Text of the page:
The impact factor relates to a specific time period; though it is possible to calculate it for any desired time period. The impact factor is used to compare different journals within a same field. It is possible to examine the impact factor of the journals in which a particular person has published articles.

The use of impact factor is widespread, but debated because of its irrelevant use in evaluating individuals because there is a wide variation from article to article in a single journal. Still Impact factors have a great, but controversial, influence on the way published scientific research is perceived and evaluated.

Another reason it is debatable because some companies are producing false impact factors and the effect of policies that editors may use to improve their impact factor which is detrimental to readers and writers. Another factor to be considered is impact factor might not be consistently reproduced in an independent audit.

Another criticism focuses on the effect of the impact factor on response of scholars, editors and other stakeholders.

Many research foundations have published and suggested new guidelines to evaluate journals like the International Council for Science Committee on Freedom and Responsibility in the Conduct of Science has issued a statement on publication practices and indices and the role of peer review in research assessment, advising many possible solutions to this issue—like considering a limited number of publications in a year to be taken into consideration for each researcher, or even penalizing researcher for a excessively large number of publications per year.

Emphasis has been raised on increasing importance of numerical indicators such as the h-index. Other to name are immediacy index, cited half-life, aggregate impact factor, source normalized impact per paper, page rank algorithm etc.

The methods shared above apply only to journals, not individual articles or scientists.

Article-level metrics such as H-index measure impact at an article level instead of journal level. Other more general alternative metrics include article views, downloads, or mentions in social media and tweet, thus introducing a “Twimpact factor” and Twindex. Public Library of Science introduced another method called article-level metrics.

Open Access Movement: How Far Has It Gone?

Success of Open Access is clearly visible from the outlook of the research community towards non acceptance of the results of their funding to end up in the trap of pay walls of the publishing community.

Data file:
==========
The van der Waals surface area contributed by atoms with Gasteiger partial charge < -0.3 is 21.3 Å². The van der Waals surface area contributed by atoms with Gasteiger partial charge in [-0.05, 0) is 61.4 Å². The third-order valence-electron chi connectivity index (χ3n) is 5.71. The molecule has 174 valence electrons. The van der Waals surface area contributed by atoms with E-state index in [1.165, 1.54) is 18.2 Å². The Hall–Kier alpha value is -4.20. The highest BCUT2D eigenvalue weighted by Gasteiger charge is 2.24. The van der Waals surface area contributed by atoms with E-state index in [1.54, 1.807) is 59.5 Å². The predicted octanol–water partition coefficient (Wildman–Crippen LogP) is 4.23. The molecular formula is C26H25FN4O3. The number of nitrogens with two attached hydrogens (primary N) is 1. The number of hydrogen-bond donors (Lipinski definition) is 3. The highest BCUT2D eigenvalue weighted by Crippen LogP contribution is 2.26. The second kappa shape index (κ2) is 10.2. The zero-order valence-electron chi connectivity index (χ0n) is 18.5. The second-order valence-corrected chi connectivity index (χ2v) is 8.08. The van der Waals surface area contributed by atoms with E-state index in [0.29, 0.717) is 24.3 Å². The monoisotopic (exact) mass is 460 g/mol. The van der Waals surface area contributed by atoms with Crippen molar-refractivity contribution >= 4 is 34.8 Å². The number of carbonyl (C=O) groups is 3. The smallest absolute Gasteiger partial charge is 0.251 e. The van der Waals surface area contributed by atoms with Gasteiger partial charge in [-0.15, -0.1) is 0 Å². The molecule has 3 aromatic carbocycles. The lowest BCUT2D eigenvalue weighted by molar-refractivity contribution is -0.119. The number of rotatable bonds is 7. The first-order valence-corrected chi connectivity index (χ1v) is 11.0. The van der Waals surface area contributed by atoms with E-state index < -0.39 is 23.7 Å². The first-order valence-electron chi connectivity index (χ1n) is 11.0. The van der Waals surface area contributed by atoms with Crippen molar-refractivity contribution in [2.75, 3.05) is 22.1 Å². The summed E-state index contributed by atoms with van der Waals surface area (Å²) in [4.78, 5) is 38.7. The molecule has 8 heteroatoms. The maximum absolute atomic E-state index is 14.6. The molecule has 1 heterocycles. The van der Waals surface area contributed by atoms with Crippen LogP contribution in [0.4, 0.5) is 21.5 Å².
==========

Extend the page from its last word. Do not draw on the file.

Another testimony to its success is a mandatory public access policy in force for most of the major fund raisers in many countries.

It is not enough to just change the way research results are published, it is also required to look upstream at how research experiments are carried out, and how the results are analyzed and prepared for publication.

The maximum benefit from the Open Access model can be achieved once we see a mechanism of tools, standards and policies in place which will ensure a seamless flow of data and descriptive metadata, starting from experimental design to data capture, analysis, and publication, retaining much of the required information at every stage.

Benefit so far from success of this model is not limited to what it has achieved so far but we cannot ignore the fact that it has laid a strong foundation for the further benefit of the research community.

Building blocks seem to fall in place, but there is a long way to go. The protagonists are putting their best forward to find out techniques so that data can flow in a meaningful way through the entire process till publication and also making results more reliable and reproducible.

The purpose of the open access model is not just limited to fixing library budgets or to put a dent in the businesses of existing publishers, it is aimed at introducing a new form of publishing that would ultimately provide research fraternity a method to more effectively share their research results and at the same time also challenging the age old notion that published content belongs to the publisher and benefiting the society at large.